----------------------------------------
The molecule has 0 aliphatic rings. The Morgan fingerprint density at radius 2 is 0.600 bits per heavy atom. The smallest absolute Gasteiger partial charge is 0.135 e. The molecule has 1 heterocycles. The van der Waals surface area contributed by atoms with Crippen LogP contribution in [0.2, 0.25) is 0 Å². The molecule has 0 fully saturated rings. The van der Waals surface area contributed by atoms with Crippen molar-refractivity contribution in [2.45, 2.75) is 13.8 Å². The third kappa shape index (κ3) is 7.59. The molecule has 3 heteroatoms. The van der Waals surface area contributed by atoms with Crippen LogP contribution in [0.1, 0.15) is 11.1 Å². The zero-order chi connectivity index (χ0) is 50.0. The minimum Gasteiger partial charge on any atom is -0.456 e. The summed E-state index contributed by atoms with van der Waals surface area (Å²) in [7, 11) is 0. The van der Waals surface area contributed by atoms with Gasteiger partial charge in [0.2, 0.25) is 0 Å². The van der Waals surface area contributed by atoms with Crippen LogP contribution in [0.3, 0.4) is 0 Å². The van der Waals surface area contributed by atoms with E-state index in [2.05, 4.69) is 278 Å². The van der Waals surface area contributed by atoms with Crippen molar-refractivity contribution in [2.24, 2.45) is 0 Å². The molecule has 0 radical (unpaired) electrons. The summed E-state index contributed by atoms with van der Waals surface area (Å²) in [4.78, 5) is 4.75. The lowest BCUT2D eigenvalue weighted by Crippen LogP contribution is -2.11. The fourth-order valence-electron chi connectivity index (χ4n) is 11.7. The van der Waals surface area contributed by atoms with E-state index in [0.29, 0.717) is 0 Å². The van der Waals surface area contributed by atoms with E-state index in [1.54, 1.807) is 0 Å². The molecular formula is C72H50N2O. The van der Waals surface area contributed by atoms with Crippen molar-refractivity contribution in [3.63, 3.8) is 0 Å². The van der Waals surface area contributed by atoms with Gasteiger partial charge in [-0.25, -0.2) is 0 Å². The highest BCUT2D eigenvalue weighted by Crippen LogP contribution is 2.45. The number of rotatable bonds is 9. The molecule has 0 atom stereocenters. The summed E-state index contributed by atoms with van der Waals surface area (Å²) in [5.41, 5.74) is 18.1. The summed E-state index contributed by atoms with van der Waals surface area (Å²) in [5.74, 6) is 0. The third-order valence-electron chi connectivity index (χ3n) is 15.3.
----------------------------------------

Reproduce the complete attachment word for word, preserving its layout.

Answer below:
The molecule has 0 aliphatic rings. The Morgan fingerprint density at radius 2 is 0.600 bits per heavy atom. The smallest absolute Gasteiger partial charge is 0.135 e. The molecule has 1 heterocycles. The van der Waals surface area contributed by atoms with Crippen LogP contribution in [0.2, 0.25) is 0 Å². The molecule has 0 fully saturated rings. The van der Waals surface area contributed by atoms with Crippen molar-refractivity contribution in [2.45, 2.75) is 13.8 Å². The third kappa shape index (κ3) is 7.59. The molecule has 3 heteroatoms. The van der Waals surface area contributed by atoms with Crippen LogP contribution in [0.1, 0.15) is 11.1 Å². The zero-order chi connectivity index (χ0) is 50.0. The minimum Gasteiger partial charge on any atom is -0.456 e. The summed E-state index contributed by atoms with van der Waals surface area (Å²) in [7, 11) is 0. The van der Waals surface area contributed by atoms with Gasteiger partial charge in [0.2, 0.25) is 0 Å². The van der Waals surface area contributed by atoms with Crippen LogP contribution in [0.3, 0.4) is 0 Å². The van der Waals surface area contributed by atoms with E-state index in [2.05, 4.69) is 278 Å². The van der Waals surface area contributed by atoms with Crippen molar-refractivity contribution in [2.24, 2.45) is 0 Å². The molecule has 0 radical (unpaired) electrons. The summed E-state index contributed by atoms with van der Waals surface area (Å²) in [4.78, 5) is 4.75. The lowest BCUT2D eigenvalue weighted by Crippen LogP contribution is -2.11. The fourth-order valence-electron chi connectivity index (χ4n) is 11.7. The van der Waals surface area contributed by atoms with E-state index in [0.29, 0.717) is 0 Å². The van der Waals surface area contributed by atoms with E-state index in [1.54, 1.807) is 0 Å². The molecular formula is C72H50N2O. The van der Waals surface area contributed by atoms with Crippen molar-refractivity contribution in [3.63, 3.8) is 0 Å². The van der Waals surface area contributed by atoms with Gasteiger partial charge in [-0.25, -0.2) is 0 Å². The highest BCUT2D eigenvalue weighted by Crippen LogP contribution is 2.45. The number of rotatable bonds is 9. The molecule has 0 atom stereocenters. The summed E-state index contributed by atoms with van der Waals surface area (Å²) in [5.41, 5.74) is 18.1. The summed E-state index contributed by atoms with van der Waals surface area (Å²) in [5.74, 6) is 0. The third-order valence-electron chi connectivity index (χ3n) is 15.3.